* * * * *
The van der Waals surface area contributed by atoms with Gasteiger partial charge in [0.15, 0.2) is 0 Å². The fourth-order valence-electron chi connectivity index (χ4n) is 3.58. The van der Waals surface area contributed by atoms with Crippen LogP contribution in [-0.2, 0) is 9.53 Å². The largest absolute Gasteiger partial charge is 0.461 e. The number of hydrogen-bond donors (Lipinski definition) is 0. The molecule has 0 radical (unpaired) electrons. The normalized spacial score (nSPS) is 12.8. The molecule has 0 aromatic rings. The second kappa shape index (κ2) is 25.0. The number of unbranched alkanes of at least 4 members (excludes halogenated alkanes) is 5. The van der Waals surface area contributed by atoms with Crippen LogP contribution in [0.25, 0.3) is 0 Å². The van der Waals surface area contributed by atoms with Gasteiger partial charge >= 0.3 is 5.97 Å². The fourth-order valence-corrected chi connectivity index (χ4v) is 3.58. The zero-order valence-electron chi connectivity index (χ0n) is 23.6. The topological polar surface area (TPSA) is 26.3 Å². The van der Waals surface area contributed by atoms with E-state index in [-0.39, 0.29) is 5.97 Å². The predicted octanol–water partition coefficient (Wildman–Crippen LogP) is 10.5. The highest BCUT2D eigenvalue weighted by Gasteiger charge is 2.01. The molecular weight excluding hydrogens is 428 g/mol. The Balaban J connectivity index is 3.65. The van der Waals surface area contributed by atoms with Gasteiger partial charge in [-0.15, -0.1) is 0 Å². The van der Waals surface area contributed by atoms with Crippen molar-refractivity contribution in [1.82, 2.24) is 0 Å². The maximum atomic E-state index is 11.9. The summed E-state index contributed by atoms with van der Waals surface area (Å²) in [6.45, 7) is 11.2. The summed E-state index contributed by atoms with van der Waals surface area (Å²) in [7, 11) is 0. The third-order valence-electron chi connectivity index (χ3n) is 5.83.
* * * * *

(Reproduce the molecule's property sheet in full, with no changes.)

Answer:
The van der Waals surface area contributed by atoms with Gasteiger partial charge in [0.15, 0.2) is 0 Å². The fourth-order valence-electron chi connectivity index (χ4n) is 3.58. The van der Waals surface area contributed by atoms with Crippen LogP contribution in [-0.2, 0) is 9.53 Å². The largest absolute Gasteiger partial charge is 0.461 e. The number of hydrogen-bond donors (Lipinski definition) is 0. The molecule has 0 radical (unpaired) electrons. The normalized spacial score (nSPS) is 12.8. The molecule has 0 aromatic rings. The second kappa shape index (κ2) is 25.0. The number of unbranched alkanes of at least 4 members (excludes halogenated alkanes) is 5. The van der Waals surface area contributed by atoms with Crippen LogP contribution in [0.25, 0.3) is 0 Å². The van der Waals surface area contributed by atoms with Gasteiger partial charge >= 0.3 is 5.97 Å². The fourth-order valence-corrected chi connectivity index (χ4v) is 3.58. The zero-order valence-electron chi connectivity index (χ0n) is 23.6. The topological polar surface area (TPSA) is 26.3 Å². The van der Waals surface area contributed by atoms with E-state index in [-0.39, 0.29) is 5.97 Å². The predicted octanol–water partition coefficient (Wildman–Crippen LogP) is 10.5. The highest BCUT2D eigenvalue weighted by Gasteiger charge is 2.01. The molecular weight excluding hydrogens is 428 g/mol. The Balaban J connectivity index is 3.65. The van der Waals surface area contributed by atoms with Gasteiger partial charge in [-0.15, -0.1) is 0 Å². The van der Waals surface area contributed by atoms with Crippen molar-refractivity contribution in [1.82, 2.24) is 0 Å². The maximum atomic E-state index is 11.9. The summed E-state index contributed by atoms with van der Waals surface area (Å²) in [6.45, 7) is 11.2. The summed E-state index contributed by atoms with van der Waals surface area (Å²) in [7, 11) is 0. The third-order valence-electron chi connectivity index (χ3n) is 5.83.